Having conceptualised the new +258 Mozambican restaurant which opened on Florida Road this week, Joao Perera hopes to help displaced people in Africa. Shelley Kjonstad/African News Agency(ANA)
Having conceptualised the new +258 Mozambican restaurant which opened on Florida Road this week, Joao Perera hopes to help displaced people in Africa. Shelley Kjonstad/African News Agency(ANA)

The house that Jack built

By Tanya Waterworth Time of article published Mar 20, 2021

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Hollis House, a heritage landmark in Durban's trendy Florida Road, took a new direction in its history this week as it opened as +258, a Mozambican restaurant which is a little more than just a restaurant.

The colonial grandeur of the house forms the backdrop to a bold, new venture which will not only share our northerly neighbour's warmth and culture, but also serve as a reminder of the people displaced by war on the African continent. From its colonial history, the house has evolved into showcasing a powerful story out of Africa.

Having been revamped, Hollis House in Florida Road has a whole new vibe out of Africa. Shelley Kjonstad/African News Agency(ANA)

The man behind the concept, Joao Perera, told the Independent on Saturday this week that many of the wall hangings form part of a “Guns for Peace” project, with arms and ammunition used in the Mozambican civil war being recycled into art. Some art pieces contain collected waste which had washed up on the shores of Mozambique. The restaurant's name, +258, is Mozambique’s dialling code.

The spacious entrance hall and main staircase in Hollis House. Shelley Kjonstad/African News Agency(ANA)

As you walk up the great staircase from the entrance, the walls are adorned with massive photographs of displaced people in Mozambique ‒ from the civil war to the current Al-Shabab conflict in the north. Perera, who lectured in political science at Eduardo University in Maputo, said that as a child, he and his parents were displaced during the civil war.

"That is why it is very important to me to help other displaced families. I want everyone who comes here to relax and experience our food and culture.

The front verandah with the large wall hanging made from recycled arms and ammunition. Shelley Kjonstad/African News Agency(ANA)

"Many of our meals are made to be shared by 2, 4 or 8 people. One of our goals is to invite Zulu or Xhosa chefs and from across Africa, such as Nigeria, to come and share their cooking. We may be different in colour, but we all come from the same tree," said Perera, adding that one of the best ways to experience unity is to share a meal.

Cool in the Durban heat, the upstairs verandah which also has large framed photographs featuring displaced people caught in war in Mozambique. Shelley Kjonstad/African News Agency(ANA)

The light shades on the landing are handmade from waste, representing the colours of the Mozambique flag, while many other interesting pieces are created from recycled waste, such as a wine stand made from a geyser. There are also large photos of some of Mozambique's most well known buildings, such as the historic Maputo station.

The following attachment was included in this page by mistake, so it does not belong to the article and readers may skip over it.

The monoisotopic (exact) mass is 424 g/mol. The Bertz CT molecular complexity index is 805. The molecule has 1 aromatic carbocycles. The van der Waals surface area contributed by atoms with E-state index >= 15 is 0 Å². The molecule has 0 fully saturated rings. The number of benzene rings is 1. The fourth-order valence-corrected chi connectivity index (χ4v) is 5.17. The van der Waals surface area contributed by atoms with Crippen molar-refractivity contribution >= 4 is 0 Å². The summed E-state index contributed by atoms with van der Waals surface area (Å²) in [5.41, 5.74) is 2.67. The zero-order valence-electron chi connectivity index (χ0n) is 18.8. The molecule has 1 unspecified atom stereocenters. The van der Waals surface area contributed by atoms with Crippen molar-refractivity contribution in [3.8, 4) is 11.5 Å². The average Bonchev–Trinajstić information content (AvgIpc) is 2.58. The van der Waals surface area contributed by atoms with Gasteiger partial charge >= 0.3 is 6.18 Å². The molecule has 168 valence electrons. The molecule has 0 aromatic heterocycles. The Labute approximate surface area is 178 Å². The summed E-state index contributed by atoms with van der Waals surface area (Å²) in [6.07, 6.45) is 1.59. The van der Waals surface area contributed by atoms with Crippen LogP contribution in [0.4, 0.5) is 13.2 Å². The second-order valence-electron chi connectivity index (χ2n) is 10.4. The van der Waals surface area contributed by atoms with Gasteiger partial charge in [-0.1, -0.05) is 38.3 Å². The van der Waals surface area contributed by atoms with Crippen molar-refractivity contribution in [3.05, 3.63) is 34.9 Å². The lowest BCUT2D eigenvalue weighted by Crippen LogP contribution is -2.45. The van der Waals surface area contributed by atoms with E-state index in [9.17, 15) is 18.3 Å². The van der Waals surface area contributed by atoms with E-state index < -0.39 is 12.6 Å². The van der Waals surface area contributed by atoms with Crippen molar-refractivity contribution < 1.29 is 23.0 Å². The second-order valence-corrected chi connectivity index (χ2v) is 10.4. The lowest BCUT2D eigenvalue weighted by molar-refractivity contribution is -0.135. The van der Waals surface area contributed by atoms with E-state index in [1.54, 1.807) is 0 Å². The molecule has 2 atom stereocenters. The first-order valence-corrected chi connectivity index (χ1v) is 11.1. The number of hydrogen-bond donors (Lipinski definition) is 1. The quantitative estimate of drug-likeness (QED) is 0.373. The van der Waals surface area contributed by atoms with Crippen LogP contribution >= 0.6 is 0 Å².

"We have pictures from every region of Mozambique, as we wanted to bring every part of Mozambique here to South Africa," said Perera.

Jack Hollis outside his home at 178 Florida Road. He built the house in about 1905, around the same time he was involved in the construction of Durban City Hall.

Hollis House is regarded as a landmark Edwardian house, built in Baroque Revival style, and it has had heritage status since 1996. It was originally built by Jack George Hollis, who was born in Scotland and arrived in Durban in the late 19th century from Australia. He was the building contractor, who together with William Cornelius built Durban's City Hall, with work beginning in 1905 ‒ around the same time he built Hollis House.

Hollis was also very keen on horseracing and founded Clairwood Racecourse in 1921.

His son, George Joseph Hollis, was born in June 1904 and was educated at Durban High School and Natal University before going to study dentistry at Guys Medical Hospital in London. He also went on to study medicine at Guys, passing in 1929.

Allan Jackson, in Facts about Durban, asked his grandson Richard Hollis about the truth behind the story that Hollis had used his son George as the model for the cherubs on the City Hall.

“George later became mayor of Durban in 1976-1978. and, if the story is true, he would have been the first mayor anywhere to take office in a city hall adorned with nude representations of himself. Richard told me that he believes his father, George Hollis, and his uncle Jack Alexander Hollis, were the models for the cherubs,” Jackson wrotes.

Hollis House has previously been a restaurant and a nightclub, It burnt down and was rebuilt before it fell into neglect. The renovation for +258 took place during 2020 and opened this week.

The Independent on Saturday

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